The Museum was finally inaugurated just prior to the October 2011 regional elections. Immediately after the elections, the Government passed a resolution to pay compensation to the builder, to the tune of 621.350 Euros. The total cost of the project is now 11.723 million Euro: seven times the initial cost. The EU contributed circa 1 million towards the project. AFA is the company that tops the public works contracts in the region and is also the builder that has been directly contracted to do most of the 20th of February reconstruction works, without public tenders.

Source: Publico

Financial Times following the Madeira debt crisis

The Financial Times Lisbon correspondent has also been following the Madeira debt crisis.

'Overall, public debt-per-capita for Madeira’s 267,000 inhabitants is estimated at three times that of mainland Portugal', he wrote on an article published on the 10th of October.

Read more on the FT site:

quinta-feira, 17 de novembro de 2011

Wall Street Journal on the Madeira Debt


Portugal is trying to prove to creditors that it can cut its budget to the bone, but the governor of this tiny island has plans to keep spending.

Despite Lisbon's calls for austerity, Alberto João Jardim, Madeira's governor since it gained autonomy in 1976, vowed more building when he spoke late last month at the opening of a €1.1 million ($1.5 million) road linking a small neighborhood to a new church in the rural district of Calheta.

Madeira Gov. Alberto João Jardim has defended the autonomous region's public spending. "We can't stop economic activity, and we need to continue to address the needs of the population. Construction continues," the 68-year-old Mr. Jardim said, drawing applause from an audience of locals.

Such public-works projects—a hallmark of the populist Mr. Jardim—have come under scrutiny since Madeira acknowledged on Sept. 22, just two days before his speech, that it had failed to report debts of €1.1 billion.

The revelation, bringing the island's total debt to an estimated €5.8 billion, comes as Portugal's new prime minister, Pedro Passos Coelho, has been trying to show his euro-zone peers that he is firmly in control of the country's efforts to cut spending after getting a €78 billion bailout package this year.

The news prompted Moody's to downgrade the island's bond ratings and is forcing Portugal to revise its overall budget-deficit figures for 2008 to 2010, underlining the difficulties countries in the euro zone's struggling periphery face as they try to meet budget requirements set by the European Union and the International Monetary Fund.

"It is a problem," Mr. Passos Coelho said of Madeira's debt, noting that it raises a "credibility" issue. He added that Portugal doesn't have any other debt surprises like that of Madeira.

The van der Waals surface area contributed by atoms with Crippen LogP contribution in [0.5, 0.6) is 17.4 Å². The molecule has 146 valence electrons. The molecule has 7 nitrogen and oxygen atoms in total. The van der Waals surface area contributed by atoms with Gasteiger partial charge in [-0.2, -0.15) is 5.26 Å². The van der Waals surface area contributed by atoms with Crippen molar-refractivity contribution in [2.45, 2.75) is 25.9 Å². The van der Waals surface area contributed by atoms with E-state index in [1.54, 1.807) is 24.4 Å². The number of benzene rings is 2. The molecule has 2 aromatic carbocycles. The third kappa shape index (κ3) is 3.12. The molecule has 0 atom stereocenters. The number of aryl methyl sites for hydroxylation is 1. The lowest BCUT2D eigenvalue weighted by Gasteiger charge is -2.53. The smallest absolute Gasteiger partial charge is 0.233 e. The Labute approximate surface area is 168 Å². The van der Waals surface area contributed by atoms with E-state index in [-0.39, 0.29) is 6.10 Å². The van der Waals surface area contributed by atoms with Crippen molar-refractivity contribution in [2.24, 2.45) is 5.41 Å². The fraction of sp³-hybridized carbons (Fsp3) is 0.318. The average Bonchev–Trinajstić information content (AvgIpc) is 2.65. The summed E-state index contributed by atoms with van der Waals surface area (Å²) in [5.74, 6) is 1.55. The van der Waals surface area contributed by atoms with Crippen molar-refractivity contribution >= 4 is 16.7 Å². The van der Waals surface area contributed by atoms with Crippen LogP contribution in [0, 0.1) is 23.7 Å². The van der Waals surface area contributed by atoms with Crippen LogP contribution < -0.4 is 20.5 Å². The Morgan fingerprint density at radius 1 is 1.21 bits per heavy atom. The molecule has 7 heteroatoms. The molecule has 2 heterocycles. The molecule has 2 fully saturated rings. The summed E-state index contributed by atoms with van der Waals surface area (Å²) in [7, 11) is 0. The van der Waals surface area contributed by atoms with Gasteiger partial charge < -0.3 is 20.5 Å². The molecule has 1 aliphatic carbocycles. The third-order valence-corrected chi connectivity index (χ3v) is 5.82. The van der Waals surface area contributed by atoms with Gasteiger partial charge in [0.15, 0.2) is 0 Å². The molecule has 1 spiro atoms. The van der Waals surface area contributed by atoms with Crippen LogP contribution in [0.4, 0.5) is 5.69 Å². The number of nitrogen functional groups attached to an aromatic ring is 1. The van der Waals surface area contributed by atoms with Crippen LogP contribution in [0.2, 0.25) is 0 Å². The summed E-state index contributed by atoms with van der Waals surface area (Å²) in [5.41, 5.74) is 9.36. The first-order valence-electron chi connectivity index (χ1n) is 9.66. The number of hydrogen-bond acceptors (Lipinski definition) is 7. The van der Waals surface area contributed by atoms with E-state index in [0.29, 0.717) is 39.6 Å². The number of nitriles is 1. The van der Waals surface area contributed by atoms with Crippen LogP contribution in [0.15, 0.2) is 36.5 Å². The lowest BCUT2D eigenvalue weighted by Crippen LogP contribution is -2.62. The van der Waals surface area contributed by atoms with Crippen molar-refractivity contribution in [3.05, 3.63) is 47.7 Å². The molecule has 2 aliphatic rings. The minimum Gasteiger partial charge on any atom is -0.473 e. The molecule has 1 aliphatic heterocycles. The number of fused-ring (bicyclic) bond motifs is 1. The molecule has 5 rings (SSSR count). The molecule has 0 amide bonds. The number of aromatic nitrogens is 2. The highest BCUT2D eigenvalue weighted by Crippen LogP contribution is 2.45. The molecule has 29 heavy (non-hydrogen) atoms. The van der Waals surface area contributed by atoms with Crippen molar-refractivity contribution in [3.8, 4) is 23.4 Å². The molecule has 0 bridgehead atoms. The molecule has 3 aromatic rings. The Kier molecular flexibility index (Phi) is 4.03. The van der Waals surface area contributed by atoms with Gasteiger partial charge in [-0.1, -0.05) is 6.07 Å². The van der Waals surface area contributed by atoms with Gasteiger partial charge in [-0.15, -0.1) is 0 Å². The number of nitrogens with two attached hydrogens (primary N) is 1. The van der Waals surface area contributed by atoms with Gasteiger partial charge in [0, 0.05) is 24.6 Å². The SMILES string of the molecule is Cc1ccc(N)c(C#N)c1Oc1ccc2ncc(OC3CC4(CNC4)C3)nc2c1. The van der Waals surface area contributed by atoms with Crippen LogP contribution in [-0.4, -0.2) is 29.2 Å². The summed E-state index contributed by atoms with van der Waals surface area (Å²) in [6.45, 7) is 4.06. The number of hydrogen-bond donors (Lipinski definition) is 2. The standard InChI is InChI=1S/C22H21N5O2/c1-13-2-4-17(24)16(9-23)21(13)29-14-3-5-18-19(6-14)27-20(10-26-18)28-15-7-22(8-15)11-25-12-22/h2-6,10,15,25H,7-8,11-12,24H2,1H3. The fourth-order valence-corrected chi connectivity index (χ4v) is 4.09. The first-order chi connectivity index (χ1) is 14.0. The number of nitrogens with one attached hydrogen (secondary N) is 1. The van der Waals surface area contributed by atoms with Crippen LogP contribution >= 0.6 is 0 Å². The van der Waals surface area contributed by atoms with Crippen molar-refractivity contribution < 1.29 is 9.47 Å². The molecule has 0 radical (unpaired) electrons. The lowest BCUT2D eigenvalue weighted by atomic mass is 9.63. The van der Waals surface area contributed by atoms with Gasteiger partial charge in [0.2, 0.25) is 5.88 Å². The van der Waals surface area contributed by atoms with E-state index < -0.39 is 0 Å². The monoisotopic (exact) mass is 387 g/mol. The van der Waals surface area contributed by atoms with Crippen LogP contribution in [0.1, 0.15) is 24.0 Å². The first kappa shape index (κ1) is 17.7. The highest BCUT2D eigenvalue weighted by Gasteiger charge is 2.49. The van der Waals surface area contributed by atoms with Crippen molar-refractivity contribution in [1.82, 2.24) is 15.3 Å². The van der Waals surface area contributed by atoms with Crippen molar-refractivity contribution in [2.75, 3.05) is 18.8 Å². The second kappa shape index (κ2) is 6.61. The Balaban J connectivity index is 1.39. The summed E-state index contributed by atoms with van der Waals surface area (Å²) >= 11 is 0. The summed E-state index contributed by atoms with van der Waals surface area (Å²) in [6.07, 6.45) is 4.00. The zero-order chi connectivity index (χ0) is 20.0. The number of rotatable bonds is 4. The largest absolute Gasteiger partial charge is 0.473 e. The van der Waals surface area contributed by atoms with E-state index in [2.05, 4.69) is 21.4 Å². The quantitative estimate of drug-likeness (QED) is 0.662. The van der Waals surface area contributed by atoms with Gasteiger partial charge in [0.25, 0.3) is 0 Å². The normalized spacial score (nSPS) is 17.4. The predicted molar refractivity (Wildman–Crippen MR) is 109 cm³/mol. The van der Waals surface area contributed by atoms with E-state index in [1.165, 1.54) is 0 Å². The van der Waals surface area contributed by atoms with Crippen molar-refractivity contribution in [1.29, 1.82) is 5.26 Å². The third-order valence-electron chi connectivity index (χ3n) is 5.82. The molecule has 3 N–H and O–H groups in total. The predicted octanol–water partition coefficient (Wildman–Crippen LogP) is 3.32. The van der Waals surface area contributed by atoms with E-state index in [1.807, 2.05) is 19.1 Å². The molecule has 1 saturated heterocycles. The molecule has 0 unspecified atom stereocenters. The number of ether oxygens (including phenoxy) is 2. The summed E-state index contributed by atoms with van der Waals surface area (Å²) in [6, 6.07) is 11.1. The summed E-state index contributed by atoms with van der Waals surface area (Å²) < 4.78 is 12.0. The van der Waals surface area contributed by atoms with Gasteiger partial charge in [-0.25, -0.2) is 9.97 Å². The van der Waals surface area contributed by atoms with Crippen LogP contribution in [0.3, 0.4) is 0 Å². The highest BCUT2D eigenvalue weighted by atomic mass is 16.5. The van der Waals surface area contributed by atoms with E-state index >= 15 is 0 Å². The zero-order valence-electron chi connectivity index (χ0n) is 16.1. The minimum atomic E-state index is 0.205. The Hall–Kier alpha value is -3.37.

Late last month, Portuguese Finance Minister Vitor Gaspar said the government is drawing up an austerity plan for the island; Mr. Jardim has said he will consider it if, as expected, he wins a new term in Madeira's elections Sunday.

Mr. Jardim is a controversial figure, known for his tight control over the island as owner of Madeira's main newspaper and for his defiant attitude toward Portugal's leaders. His regional government employs more than 10% of the island's 250,000 residents. He has publicly disagreed with the austerity measures set out by the IMF and EU, saying they will choke off economic growth.

Through a spokesman, Mr. Jardim declined requests for an interview. His spokesman didn't respond to questions for this article.

Asked in an interview on local television in Madeira last month about the added €1.1 billion in debt, Mr. Jardim blamed the previous government—of a rival party to his own— for cutting Madeira's funding. To make up for those cuts, he said, he created third-party companies to borrow money directly from banks and enter into deals with construction companies to continue financing the projects.

"What I did was decide to increase our debt so I could continue with construction. That is why I made arrangements with construction companies and banks," Mr. Jardim said. He said he didn't "hide anything—once projects were done, the accounts were sent to the national statistical institute."

Critics point to wasted projects like a shut marina in Ponta do Sol.
.The National Statistics Institute referred questions about Mr. Jardim's statement to a Sept. 16 announcement, in which the institute said Madeira had failed to register the debt in the list of expenditures it provided to the agency. The statistics institute and Portugal's central bank uncovered the additional debt after a report published in April by the country's Court of Auditors said the island's government had incurred charges in 2009 that it hadn't paid to creditors including banks and construction companies.